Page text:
Historically, Belgium’s fertile lands have been hotly contested by France, The Netherlands, Germany, Spain and Austria-Hungary, resulting in its diverse tongue and distinctive culture. In the 1650s Bruges was the chosen hiding place of England’s exiled King Charles II and his reasoning is plain to see.
Much of its architecture remains unchanged, allowing you to discover the fairy tale charm of this regal refuge for yourself. Further inland is Brussels, which is capital of the country and the European Union and, in contrast with Bruges, it offers a much more contemporary Belgian experience. From the world’s diamond centre of Antwerp to the cosmopolitan city of Ghent, Belgium really is much more than beer and chocolates.
Belgium is well known for its fairy tale-like medieval towns, it’s renaissance buildings as well as being the headquarters for both NATO and the European union. Most of Belgium’s cities are flat, sprinkled with outdoor market squares and quaint step-gabled houses. In contrast to the cities, the rural area of French speaking Wallonia in the south is both hilly and rural and is home to castles, valleys and picture-perfect villages pulled from a fairy tale.
It is also home to the city of Liege which is the birthplace of the sugar-crusted waffle. The northern Dutch speaking area includes countries such as Antwerp, Ghent, Bruges and Brussels, the countries capital is a bilingual region. Within Flanders there is the port of Antwerp situated on the River Scheldt which includes the centuries old Diamond District. The country is also famous for its many Bruges canals, chocolates, and some of the world’s finest beers but also for so much more.
For art lovers there are cutting-edge museums and galleries along with many UNESCO sites, stalactite caves along with chateaus and North Sea beaches. Historically, Belgium was popular with invaders for the last two centuries and markedly there is a lion statue on top of an artificial hill overlooking the Waterloo battlefield where Napoleon was defeated. Both Waterloo, Mons and Bastogne are memorial towns where some of the largest historic conflicts took place and the areas are very much marked by the two world wars.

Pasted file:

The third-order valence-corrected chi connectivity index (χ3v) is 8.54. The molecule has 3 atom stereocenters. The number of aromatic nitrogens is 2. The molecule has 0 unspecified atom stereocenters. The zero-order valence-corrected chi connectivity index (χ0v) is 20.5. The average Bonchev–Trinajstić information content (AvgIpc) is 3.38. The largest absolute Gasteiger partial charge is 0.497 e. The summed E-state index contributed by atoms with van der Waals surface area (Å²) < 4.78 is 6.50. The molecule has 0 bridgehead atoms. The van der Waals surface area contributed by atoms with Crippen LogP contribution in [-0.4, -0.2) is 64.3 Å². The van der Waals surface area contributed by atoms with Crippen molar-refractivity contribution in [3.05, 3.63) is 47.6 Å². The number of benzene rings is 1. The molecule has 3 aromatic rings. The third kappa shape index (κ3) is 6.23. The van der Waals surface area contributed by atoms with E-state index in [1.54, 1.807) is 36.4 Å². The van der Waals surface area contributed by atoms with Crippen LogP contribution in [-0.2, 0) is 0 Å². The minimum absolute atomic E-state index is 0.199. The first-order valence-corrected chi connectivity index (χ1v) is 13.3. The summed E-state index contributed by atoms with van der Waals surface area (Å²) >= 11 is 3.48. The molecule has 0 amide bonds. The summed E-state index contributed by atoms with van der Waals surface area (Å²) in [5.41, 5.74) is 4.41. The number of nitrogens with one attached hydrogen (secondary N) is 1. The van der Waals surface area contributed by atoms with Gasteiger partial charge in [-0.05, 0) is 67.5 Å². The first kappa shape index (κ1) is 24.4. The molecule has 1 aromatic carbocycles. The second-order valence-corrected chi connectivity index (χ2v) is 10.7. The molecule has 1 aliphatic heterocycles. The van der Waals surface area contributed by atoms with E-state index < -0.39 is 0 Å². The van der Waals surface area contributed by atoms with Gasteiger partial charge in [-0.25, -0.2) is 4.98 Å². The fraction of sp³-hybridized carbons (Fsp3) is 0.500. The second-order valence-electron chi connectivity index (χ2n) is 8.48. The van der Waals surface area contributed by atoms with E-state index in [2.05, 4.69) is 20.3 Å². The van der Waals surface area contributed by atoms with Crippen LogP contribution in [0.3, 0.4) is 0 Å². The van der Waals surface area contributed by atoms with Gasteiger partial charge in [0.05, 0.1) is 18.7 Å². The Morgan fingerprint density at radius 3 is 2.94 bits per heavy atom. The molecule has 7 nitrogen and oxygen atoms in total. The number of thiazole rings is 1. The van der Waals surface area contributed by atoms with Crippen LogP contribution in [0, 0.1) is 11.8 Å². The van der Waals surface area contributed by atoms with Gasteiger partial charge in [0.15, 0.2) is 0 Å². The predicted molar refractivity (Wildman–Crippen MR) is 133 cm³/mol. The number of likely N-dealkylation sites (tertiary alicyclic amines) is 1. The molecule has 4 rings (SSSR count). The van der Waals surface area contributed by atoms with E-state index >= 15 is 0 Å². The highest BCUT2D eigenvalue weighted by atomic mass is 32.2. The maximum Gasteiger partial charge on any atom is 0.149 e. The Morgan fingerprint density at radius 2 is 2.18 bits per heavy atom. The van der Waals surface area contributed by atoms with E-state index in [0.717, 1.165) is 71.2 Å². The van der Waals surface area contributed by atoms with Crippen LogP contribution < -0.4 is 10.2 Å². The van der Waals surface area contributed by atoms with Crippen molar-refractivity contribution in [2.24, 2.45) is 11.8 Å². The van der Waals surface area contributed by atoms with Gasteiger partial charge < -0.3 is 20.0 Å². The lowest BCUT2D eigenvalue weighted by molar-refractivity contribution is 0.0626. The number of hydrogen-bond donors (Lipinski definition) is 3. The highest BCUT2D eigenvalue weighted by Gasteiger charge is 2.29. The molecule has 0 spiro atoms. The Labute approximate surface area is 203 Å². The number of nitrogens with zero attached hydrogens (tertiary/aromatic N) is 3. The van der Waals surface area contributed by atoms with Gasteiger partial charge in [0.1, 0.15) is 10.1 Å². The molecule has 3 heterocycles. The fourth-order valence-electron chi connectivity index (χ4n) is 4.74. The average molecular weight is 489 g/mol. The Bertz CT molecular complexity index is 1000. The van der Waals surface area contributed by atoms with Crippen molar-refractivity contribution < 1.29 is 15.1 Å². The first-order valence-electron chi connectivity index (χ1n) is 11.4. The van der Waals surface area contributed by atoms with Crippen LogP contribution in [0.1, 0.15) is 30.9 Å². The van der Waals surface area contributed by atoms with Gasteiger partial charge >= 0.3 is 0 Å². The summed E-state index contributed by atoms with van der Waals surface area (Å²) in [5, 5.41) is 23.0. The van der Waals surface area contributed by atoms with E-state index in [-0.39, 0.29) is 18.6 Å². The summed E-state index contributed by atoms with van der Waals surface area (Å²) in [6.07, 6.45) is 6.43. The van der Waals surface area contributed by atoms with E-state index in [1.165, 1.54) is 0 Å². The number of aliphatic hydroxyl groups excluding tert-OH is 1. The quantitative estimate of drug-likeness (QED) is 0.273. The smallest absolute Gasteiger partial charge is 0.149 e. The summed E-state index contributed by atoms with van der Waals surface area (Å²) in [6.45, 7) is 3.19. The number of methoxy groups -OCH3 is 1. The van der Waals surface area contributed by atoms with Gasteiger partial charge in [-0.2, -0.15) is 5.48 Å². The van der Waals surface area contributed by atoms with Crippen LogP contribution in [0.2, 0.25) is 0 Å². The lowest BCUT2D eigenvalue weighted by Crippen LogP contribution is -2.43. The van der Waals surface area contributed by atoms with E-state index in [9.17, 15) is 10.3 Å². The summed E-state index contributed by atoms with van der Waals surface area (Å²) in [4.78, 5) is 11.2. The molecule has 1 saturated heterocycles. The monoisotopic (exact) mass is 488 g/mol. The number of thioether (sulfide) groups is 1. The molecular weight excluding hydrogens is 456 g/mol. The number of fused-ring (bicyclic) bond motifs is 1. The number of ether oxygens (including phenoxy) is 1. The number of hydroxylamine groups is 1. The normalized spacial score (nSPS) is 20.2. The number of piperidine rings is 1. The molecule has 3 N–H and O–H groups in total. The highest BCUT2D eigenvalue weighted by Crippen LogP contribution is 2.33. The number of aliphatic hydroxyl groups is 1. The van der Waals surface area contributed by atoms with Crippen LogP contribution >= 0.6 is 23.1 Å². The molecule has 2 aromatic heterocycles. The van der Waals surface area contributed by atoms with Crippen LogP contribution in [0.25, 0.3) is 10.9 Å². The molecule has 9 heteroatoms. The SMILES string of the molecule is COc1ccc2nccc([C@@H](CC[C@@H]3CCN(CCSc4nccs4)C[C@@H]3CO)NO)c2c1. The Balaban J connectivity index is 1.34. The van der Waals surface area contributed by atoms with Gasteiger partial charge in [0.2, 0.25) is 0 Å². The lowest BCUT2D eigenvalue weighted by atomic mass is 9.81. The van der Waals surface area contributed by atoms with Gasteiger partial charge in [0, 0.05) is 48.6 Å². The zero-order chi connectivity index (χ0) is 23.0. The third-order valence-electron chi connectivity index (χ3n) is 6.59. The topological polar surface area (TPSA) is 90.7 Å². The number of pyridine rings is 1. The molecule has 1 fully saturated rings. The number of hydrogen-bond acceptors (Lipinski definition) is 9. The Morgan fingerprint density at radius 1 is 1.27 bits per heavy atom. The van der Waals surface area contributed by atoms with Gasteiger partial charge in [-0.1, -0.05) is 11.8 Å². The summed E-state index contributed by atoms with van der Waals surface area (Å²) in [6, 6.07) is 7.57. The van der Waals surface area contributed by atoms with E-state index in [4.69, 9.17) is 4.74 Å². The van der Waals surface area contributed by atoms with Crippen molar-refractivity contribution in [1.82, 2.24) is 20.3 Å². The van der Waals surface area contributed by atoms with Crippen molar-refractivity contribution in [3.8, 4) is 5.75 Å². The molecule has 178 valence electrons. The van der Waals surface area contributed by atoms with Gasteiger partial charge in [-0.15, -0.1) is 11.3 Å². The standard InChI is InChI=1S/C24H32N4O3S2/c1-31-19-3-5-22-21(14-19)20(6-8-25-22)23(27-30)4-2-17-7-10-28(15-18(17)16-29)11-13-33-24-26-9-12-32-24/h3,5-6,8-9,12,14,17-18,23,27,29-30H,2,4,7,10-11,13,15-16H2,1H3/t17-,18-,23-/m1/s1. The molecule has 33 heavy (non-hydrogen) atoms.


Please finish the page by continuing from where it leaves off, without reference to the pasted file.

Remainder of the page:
Many people visit the Battlefields of Flanders and feature preserved trenches around the town of Ypres which also homes many cemeteries for the thousands of soldiers that lost their lives there. Some popular places to visit include The Grand palace in the central square in Brussels which is surrounded my luxurious Edifices, the town hall which is a key piece of Gothic architecture and the king’s house which contains the Museum of the City of Brussels.
April – September are the best times to visit Belgium, during spring the weather is drier with rain expected only on half of the month instead of two thirds. The summers are fresh and not too warm with temperatures reaching up to around 23°C in July and August.
July is when Belgium hosts one of the largest dance festivals in the world, Tomorrowland taking place in the town of Boom which is just outside Antwerp.
August is the month with the least rainfall and many towns in the country open a summer bar to enjoy the sunshine in. September can be a great time to visit as people go back to work and school so attractions tend to be less busy, especially on the weekend.
As with any holiday, it's a good idea to carry some identification with you at all times and to keep a photocopy of your passport. British passport holders don't need a visa to enter Belgium. Visit GOV.UK for more advice on passports, visas and travel.